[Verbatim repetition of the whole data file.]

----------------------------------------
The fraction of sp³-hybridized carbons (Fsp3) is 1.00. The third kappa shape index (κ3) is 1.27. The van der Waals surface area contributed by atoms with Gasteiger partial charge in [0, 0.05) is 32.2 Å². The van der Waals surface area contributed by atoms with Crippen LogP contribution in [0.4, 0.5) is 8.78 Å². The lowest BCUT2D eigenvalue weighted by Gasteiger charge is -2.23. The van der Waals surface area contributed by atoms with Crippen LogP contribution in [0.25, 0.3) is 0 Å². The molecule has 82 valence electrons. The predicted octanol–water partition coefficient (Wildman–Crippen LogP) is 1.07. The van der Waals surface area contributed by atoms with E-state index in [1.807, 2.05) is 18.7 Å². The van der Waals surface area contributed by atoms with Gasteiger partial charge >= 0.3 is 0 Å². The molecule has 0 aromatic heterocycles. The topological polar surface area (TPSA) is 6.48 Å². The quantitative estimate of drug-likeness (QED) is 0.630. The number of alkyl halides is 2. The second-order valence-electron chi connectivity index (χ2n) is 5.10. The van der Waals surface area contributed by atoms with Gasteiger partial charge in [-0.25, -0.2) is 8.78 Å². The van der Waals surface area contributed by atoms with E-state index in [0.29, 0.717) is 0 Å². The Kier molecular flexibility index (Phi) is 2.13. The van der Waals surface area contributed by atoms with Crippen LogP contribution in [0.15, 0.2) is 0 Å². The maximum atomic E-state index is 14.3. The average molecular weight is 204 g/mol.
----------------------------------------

The fraction of sp³-hybridized carbons (Fsp3) is 1.00. The third kappa shape index (κ3) is 1.27. The van der Waals surface area contributed by atoms with Gasteiger partial charge in [0, 0.05) is 32.2 Å². The van der Waals surface area contributed by atoms with Crippen LogP contribution in [0.4, 0.5) is 8.78 Å². The lowest BCUT2D eigenvalue weighted by Gasteiger charge is -2.23. The van der Waals surface area contributed by atoms with Crippen LogP contribution in [0.25, 0.3) is 0 Å². The molecule has 82 valence electrons. The predicted octanol–water partition coefficient (Wildman–Crippen LogP) is 1.07. The van der Waals surface area contributed by atoms with E-state index in [1.807, 2.05) is 18.7 Å². The van der Waals surface area contributed by atoms with Gasteiger partial charge >= 0.3 is 0 Å². The molecule has 0 aromatic heterocycles. The topological polar surface area (TPSA) is 6.48 Å². The quantitative estimate of drug-likeness (QED) is 0.630. The number of alkyl halides is 2. The second-order valence-electron chi connectivity index (χ2n) is 5.10. The van der Waals surface area contributed by atoms with Gasteiger partial charge in [-0.25, -0.2) is 8.78 Å². The van der Waals surface area contributed by atoms with E-state index in [0.29, 0.717) is 0 Å². The Kier molecular flexibility index (Phi) is 2.13. The van der Waals surface area contributed by atoms with Crippen LogP contribution in [0.15, 0.2) is 0 Å². The maximum atomic E-state index is 14.3. The average molecular weight is 204 g/mol.